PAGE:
The Green Paper announces the intention to proceed with the introduction of resource accounting for
Column 599Departments and that all Departments prepare these accounts by April 1998. The Green Paper also announces a commitment in principle to build on the introduction of resource accounting by developing a system of resource budgeting, which would mean changing the basis of the public expenditure survey and in-year control arrangements to reflect the full cost of resources, while retaining controls relating to cash.
The Green Paper provides for a consultation period of six months, until January 1995.
Of the total staff in post 487,435 were non-industrials and 45,915 were classified as being in industrial work.
A summary showing staff in post by Department has been placed in the Libraries of the House.
Sir Teddy Taylor : To ask the Chancellor of the Exchequer what powers the Monetary Commission and the Commission of the European Union have to initiate alterations in the conditions for nations proceeding to monetary union set out in the Maastricht treaty ; and if he will make a statement on the current discussions between the Commission and the Government of the Republic of Ireland.
Mr. Nelson [holding answer 11 July 1994] : The conditions under which member states may proceed towards economic and monetary union are set out in the Maastricht treaty. The Commission has the right to propose amendments to that treaty but such amendments would require the unanimous consent of an intergovernmental conference. Discussions between the Commission and the Government of the Republic of Ireland are a matter for them.
Ms Mowlam : To ask the Chancellor of the Exchequer when he expects to respond to the report on "The Arts and Compulsory Competitive Tendering" commissioned from the consultants Positive Solutions Ltd.
I will make a statement as soon as possible.
Mr. Worthington : To ask the Chancellor of the Exchequer what view he is taking about the quality of response by the Government of Kenya to previous World bank and International Monetary Fund criticisms ; and what action will be urged by the British Government's director at the World bank in forthcoming debates in Kenya.
Column 600recently in the implementation of Kenya's economic reform programme. We share that view. Macroeconomic stability is being restored ; and the agreed structural reforms are broadly on schedule. We shall encourage the continued vigorous implementation of the economic reform agenda.
Mr. Worthington : To ask the Chancellor of the Exchequer what assessment he has made of the consequences of World bank programmes on the poor of Kenya, the role of the Kenyan Government in promoting or alleviating poverty, and the action that should be taken in future programmes to alleviate poverty.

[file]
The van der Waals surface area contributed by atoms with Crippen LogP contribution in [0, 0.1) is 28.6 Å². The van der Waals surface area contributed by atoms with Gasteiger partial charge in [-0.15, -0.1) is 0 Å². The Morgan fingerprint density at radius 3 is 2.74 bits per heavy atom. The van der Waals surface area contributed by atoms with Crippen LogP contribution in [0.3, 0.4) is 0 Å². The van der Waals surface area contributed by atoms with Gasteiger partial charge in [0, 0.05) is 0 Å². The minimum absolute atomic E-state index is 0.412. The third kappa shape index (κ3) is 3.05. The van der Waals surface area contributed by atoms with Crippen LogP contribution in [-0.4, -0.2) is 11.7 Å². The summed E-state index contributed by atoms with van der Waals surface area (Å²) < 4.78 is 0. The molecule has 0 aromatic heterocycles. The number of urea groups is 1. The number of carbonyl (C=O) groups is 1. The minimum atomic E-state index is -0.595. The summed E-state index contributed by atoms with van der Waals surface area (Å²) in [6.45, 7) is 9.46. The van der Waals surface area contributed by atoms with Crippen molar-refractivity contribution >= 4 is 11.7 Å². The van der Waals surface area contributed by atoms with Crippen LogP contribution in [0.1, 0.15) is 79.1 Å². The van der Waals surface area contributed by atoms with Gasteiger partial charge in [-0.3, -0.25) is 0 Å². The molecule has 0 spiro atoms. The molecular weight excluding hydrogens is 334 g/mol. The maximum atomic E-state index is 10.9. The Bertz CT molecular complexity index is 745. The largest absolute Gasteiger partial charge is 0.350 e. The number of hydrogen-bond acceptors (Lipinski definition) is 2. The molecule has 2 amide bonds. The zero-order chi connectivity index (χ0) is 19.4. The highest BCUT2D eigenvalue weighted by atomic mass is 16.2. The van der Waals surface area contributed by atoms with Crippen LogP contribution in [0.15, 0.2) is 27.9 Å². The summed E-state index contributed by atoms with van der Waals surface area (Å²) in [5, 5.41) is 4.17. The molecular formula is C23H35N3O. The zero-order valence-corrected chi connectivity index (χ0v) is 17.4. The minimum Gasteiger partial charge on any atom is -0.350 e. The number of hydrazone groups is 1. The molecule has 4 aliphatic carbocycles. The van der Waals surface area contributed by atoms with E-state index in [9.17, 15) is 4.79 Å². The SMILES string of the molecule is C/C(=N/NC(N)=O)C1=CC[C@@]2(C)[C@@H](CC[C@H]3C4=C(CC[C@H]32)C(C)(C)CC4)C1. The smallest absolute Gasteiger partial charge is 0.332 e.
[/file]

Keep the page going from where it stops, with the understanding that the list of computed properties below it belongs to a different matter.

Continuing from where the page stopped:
We have been assisting in the preparation of a poverty assessment, sponsored by the Kenyan Government and a number of donors, including the World bank. This aims to provide a thorough analysis of both the nature of poverty, and the impact on the poor of the Government's structural adjustment programme, which includes a social dimension. Poverty in Kenya will be reduced by faster economic growth, which effective implementation of the adjustment programme will help to achieve, and by direct interventions favouring specific poor groups.
Ms Primarolo : To ask the Secretary of State for Health (1) pursuant to her answer of 21 June, Official Report, columns 117-18, if she will break down to the smallest possible unit the budget heads for all expenditure on non-staffing costs within the Department of Health administration budget ;
(2) pursuant to her answer of 23 June, Official Report, column 306, with regard to her Department's administrative budget, if she will detail the amounts spent on those items listed in her answer including (a) buildings-- rent, maintenance, fuel and utilities, security, cleaning and other services, (b) meetings of expert advisory committees and working groups, conferences, seminars and publications, (c) payments to other Government Departments and (d) consultancy, staff training and travel.
Mr. Sackville : Details of expenditure for 1992-93 and 1993-94 are shown in the table. The full information requested is not available centrally because individual managers set budgets for different types of non-staffing expenditure according to the particular needs of their business area. It is not possible to give the same level of detail prior to 1992-93.